ERIC Number: ED336756
Record Type: RIE
Publication Date: 1991-Mar
Searching for Objectivity and Prejudice in Writing about AIDS.
Luboff, Gerald F.
Three writing assignments not only gave students the opportunity to practice various rhetorical approaches in the assignments, but also provided students a learning opportunity and a chance to explore their own attitudes towards the problems and issues raised by the Acquired Immune Deficiency Syndrome (AIDS) crisis. The first assignment involved the exploration of misconceptions regarding AIDS, and required research and the use of the comparative rhetorical approach in a 500-word theme. Students learned that knowledge about the disease eliminated both prejudices and misconceptions. The second assignment involved writing about any controversial aspect of the AIDS crisis. Students were required to incorporate into their paper 5 words from a list of 18 words suggesting an emotional response. The words most frequently used were "disease,""victim," and "prevention," yet none were used in association with prejudicial attitudes. The final assignment was a reaction paper to the film, "Imagine This," an 18-minute documentary interviewing college students infected with the HIV virus. Immediately after viewing the film, students wrote a two-pronged paper. In the majority of cases, students' initial reaction was anger, followed by compassion--nevertheless, some prejudices did come out. (Instructions for the reaction paper and the list of 18 words are attached.) (SR)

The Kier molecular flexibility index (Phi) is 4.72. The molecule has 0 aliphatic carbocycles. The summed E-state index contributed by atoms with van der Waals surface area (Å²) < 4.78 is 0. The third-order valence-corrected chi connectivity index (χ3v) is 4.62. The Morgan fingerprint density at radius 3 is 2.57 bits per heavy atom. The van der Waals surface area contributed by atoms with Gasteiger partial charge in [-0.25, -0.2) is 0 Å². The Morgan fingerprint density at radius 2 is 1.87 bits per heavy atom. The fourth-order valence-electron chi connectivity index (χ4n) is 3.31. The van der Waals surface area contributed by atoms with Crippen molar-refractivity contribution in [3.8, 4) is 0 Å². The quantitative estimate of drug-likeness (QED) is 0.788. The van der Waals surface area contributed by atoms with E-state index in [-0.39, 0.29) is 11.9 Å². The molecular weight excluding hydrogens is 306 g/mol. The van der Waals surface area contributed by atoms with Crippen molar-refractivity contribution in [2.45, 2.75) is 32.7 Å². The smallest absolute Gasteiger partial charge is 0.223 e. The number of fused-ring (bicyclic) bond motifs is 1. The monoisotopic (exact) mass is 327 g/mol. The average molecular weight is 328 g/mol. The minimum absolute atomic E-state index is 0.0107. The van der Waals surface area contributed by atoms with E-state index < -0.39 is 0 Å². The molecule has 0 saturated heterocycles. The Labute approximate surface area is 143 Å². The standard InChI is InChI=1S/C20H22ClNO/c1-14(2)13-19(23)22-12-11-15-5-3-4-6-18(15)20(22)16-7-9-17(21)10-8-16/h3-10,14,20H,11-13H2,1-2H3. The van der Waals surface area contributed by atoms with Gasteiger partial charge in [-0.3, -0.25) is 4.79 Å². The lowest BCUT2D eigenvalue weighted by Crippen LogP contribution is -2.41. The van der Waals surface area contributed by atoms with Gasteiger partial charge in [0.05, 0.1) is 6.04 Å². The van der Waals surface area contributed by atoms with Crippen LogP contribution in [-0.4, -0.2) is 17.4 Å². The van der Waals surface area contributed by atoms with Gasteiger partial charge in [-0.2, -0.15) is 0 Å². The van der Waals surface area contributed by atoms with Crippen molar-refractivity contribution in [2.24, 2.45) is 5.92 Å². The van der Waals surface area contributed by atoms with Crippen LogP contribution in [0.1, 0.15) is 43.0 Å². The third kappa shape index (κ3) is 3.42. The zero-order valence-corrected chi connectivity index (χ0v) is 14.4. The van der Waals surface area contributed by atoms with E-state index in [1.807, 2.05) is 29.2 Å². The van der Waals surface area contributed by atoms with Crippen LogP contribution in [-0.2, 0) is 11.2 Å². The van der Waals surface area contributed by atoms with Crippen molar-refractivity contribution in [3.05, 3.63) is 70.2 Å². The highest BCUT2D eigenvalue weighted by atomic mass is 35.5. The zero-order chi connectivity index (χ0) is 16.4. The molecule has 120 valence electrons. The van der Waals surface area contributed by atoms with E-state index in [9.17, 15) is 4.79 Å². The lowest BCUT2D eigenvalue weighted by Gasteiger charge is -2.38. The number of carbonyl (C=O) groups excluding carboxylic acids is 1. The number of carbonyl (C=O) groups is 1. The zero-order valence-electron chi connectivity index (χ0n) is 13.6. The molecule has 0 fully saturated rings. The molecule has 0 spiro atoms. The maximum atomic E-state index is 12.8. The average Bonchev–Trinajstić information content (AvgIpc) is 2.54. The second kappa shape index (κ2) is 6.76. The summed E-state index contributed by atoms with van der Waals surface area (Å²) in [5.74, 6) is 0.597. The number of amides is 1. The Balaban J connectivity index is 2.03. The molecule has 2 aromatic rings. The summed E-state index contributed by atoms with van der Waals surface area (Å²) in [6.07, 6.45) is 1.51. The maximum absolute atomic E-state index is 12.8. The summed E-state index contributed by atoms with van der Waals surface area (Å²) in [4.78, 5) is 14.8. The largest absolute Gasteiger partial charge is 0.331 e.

Publication Type: Speeches/Meeting Papers; Guides - Classroom - Teacher
Education Level: N/A
Authoring Institution: N/A
Note: Paper presented at the Annual Meeting of the Conference on College Composition and Communication (42nd, Boston, MA, March 21-23, 1991).